• Activities; walking, strength training, swimming, biking, yoga, tai chi and other low-impact activities may help with pain and function of the knee
  • Lighten up; a 2007 review found that overweight people who lost a moderate amount of weight had reduced pain and disability from knee OA
  • Braces, sleeves other devices can help reduce pain and stiffness, take weight load off the affected joint and improve confidence and function for those with knee OA
  • Transcutaneous electrical nerve stimulation, or TENS uses electrodes to send a mild current to the affected joint, which can help alleviate pain
  • Acupuncture, balneotherapy (soaking in warm mineral springs) or heat or cold therapy may help ease joint pain for some people with knee OA
  • Medications can include acetaminophen, nonsteroidal anti-inflammatory drugs (NSAIDs), topical NSAIDs, prescription medications, corticosteroid or hyaluronic acid injections and more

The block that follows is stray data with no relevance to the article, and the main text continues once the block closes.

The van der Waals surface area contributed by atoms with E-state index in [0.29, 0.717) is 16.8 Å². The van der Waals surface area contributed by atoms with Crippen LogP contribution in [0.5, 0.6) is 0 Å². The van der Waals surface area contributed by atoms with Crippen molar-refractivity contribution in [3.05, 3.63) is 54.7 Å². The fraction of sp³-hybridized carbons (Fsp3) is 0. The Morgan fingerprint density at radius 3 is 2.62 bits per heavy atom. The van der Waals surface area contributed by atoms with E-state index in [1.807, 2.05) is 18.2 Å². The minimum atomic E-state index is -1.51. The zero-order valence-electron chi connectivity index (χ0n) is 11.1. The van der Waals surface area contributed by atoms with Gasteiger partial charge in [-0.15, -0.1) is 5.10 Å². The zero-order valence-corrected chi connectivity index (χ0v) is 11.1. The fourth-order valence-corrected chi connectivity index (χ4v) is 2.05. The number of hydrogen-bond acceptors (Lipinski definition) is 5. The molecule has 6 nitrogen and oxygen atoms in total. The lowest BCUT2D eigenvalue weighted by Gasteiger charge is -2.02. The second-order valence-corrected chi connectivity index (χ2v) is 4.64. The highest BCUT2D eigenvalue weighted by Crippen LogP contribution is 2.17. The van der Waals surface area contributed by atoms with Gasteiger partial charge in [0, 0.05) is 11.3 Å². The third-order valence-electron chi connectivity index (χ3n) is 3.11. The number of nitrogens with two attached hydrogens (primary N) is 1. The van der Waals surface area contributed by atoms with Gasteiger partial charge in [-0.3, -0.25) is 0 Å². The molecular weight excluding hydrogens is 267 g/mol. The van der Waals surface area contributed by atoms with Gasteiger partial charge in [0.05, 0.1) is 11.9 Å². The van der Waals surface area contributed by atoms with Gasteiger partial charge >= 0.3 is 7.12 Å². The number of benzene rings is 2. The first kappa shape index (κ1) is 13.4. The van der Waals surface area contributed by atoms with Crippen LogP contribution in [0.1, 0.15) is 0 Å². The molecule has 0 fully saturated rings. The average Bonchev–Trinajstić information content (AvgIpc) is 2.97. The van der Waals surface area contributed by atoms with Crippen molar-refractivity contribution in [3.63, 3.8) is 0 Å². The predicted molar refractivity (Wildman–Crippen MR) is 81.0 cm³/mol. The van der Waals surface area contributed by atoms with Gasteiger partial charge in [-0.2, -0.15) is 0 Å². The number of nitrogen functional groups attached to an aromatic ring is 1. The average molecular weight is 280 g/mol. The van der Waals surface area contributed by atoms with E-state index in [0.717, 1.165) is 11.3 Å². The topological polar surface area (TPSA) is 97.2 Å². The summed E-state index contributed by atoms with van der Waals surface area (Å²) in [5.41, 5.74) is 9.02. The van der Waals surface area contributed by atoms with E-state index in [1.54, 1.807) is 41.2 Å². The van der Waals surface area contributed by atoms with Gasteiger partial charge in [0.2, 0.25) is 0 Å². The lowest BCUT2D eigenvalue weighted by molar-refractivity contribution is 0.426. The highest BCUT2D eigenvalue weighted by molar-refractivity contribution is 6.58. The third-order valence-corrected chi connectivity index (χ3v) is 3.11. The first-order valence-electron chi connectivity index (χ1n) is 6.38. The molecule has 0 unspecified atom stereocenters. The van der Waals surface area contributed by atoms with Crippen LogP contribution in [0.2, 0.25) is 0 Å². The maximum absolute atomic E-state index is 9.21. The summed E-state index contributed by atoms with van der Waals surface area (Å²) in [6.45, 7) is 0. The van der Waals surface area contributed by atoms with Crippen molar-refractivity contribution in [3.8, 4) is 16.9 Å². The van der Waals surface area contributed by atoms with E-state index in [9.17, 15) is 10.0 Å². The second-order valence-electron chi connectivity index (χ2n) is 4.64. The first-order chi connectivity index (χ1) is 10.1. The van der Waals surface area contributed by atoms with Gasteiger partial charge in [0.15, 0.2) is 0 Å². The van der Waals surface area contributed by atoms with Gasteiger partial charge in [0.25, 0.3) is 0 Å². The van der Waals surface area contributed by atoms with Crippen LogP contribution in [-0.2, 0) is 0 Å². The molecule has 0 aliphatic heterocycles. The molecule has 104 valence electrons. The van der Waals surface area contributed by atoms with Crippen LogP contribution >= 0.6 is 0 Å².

• Glucosamine and chondroitin sulfate, some studies have shown, can reduce pain and improve physical function; natural supplements, including avocado, soybean, capsaicin and turmeric, may have anti-inflammatory benefits for some people
  • Joint replacement or joint-preserving surgery may be an effective option for some people

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HOW CAN DONJOY HELP?

If you have mild to severe knee OA and experience intermittent to chronic knee pain, or if you are not a candidate for surgery, ask your doctor about the science of bracing. DonJoy pioneered the concept of functional knee bracing more than 30 years ago and offers the most advanced technologies available.